While his wife was visiting penguins on a trip to Antarctica, Harvey Lodish '62 H'82 P'89 GP'21 was busy talking science with students and faculty at his alma mater. He’s confident he made the right choice.
“I’m much happier here,” said the biotechnology entrepreneur and professor of molecular cell biology at the Massachusetts Institute of Technology, who is wrapping up two weeks of teaching on campus.
The emeritus Kenyon trustee, who has taught at MIT since 1968 and was a founder of its Whitehead Institute for Biomedical Research, has been guest lecturing in science classrooms, teaching a mini-course on biotechnology, and meeting with faculty. On Tuesday, he engaged in a Common Hour conversation with President Julie Kornfeld about biotechnology’s role in public health.
Lodish, who completed a similar residency over a decade ago, remains impressed with what he’s found.
“Kenyon does an excellent job in teaching biology, chemistry, molecular biology, ecology — all of this. The science faculty is superb,” he said. “And the students, as I’ve said to them, they’re as good as the MIT students.”
That’s high praise coming from a member of the prestigious National Academy of Sciences who wrote the book on molecular cell biology — his textbook is now in its ninth edition — and has had two trainees from his lab go on to win the Nobel Prize.
“They’re bright. They’re eager. They’re well-educated. They’ve all done serious research,” he said of the Kenyon students he’s met. “The subtext is that liberal arts colleges like Kenyon have and continue to produce leading scientists.”
Leaning on his own experience, Lodish credited the small classes, strong relationships with faculty and rigorous science curriculum and research opportunities.
Lodish needed only three years to receive his bachelor’s degree in chemistry and mathematics from Kenyon. He went on to earn a doctorate in genetics from Rockefeller University and two years of postdoctoral research at the M.R.C. Laboratory of Molecular Biology with Nobel Prize-winners Sydney Brenner and Francis Crick.
Over the years, Lodish studied “the development of red blood cells and the use of modified red cells for the introduction of novel therapeutics into the human body, as well as the development of brown and white fat cells,” according to his MIT profile.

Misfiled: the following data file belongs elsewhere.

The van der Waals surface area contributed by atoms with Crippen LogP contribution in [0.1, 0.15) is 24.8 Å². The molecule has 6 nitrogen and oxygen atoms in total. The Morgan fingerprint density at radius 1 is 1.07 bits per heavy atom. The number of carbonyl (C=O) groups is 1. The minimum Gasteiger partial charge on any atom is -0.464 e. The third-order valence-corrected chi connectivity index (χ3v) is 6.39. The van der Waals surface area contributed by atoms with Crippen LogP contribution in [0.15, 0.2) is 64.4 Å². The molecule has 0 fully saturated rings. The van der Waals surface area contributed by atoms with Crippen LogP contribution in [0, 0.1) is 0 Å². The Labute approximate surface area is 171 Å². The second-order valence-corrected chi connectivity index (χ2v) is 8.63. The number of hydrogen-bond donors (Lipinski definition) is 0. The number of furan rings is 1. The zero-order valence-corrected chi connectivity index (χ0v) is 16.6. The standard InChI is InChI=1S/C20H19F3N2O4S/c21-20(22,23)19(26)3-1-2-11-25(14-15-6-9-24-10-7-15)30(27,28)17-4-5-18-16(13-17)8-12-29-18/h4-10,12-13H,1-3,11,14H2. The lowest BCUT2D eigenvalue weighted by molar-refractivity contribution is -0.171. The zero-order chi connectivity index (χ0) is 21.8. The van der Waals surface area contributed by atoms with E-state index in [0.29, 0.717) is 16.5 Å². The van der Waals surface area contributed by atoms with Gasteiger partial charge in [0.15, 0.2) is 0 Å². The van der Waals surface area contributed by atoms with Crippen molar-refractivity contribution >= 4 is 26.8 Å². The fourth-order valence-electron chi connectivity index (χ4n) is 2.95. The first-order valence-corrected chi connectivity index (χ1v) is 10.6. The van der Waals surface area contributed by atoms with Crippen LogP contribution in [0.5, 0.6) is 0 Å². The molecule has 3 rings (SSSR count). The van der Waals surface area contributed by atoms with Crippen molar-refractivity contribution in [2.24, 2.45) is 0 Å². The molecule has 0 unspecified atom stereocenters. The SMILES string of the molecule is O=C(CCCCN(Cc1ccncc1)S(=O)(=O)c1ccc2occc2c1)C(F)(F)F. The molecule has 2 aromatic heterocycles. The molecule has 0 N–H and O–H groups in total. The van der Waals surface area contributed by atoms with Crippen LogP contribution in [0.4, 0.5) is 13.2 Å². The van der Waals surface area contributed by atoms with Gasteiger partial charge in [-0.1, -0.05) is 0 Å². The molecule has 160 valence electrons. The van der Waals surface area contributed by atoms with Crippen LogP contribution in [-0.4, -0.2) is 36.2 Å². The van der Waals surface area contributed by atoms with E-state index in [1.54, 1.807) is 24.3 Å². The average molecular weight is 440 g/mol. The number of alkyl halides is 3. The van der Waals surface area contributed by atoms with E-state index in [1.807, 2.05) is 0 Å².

Having started over a dozen successful biotechnology companies, Lodish said he hopes his presence supplements the learning that students already have done and can help them as they consider career choices.
“We thought this would be a great opportunity for the students to see how the molecular biology and the physiology and all that they learn in their classes actually has real-world applications,” he said.
While on campus, Lodish has met with current and past faculty who have held the Harvey F. Lodish Faculty Development Chair in the Natural Sciences. He donated $1.5 million in 2000 to endow the professorship aimed at attracting and retaining promising young faculty members.
“This is a core of the science faculty at Kenyon and certainly one of the best philanthropic efforts my wife and I have ever made,” Lodish said.
The position is currently held by Peter Kropp, assistant professor of biology, who said that he has enjoyed getting to know Lodish over discussions about rare disease biology, biotechnology and the value of a liberal arts education.
“His wealth of knowledge and experience provides perspective for me as a relative newcomer to Gambier and the academe,” Kropp said. “Perhaps more valuable than his impact on me is his relationship and impact with my students. In his guest lectureships in Human Physiology, Dr. Lodish has provided personal connections to the material both as a researcher and someone striving to understand and cure diseases. Students can see the possibilities of a career in the biomedical realm and how Kenyon sets them up for success in their careers.”
Karen Hicks, professor of biology and Peter Rutkoff Distinguished Professor in Diversity and Inclusion, has known Lodish since 1988 when she was a graduate student at MIT. She said the intensive seminar that Kenyon students have taken with Lodish has been particularly “eye-opening and empowering” as they grapple together with difficult and timely questions and benefit from the insights of someone with a long and productive career at a major research institution.
“During one of the most exciting times in biology, he has gotten to watch and be involved in major discoveries and transitions in the field of molecular cell biology,” she said. “He's worked with a bunch of the scientists he's talking about. So he has not just the intellectual knowledge, but the personal knowledge.”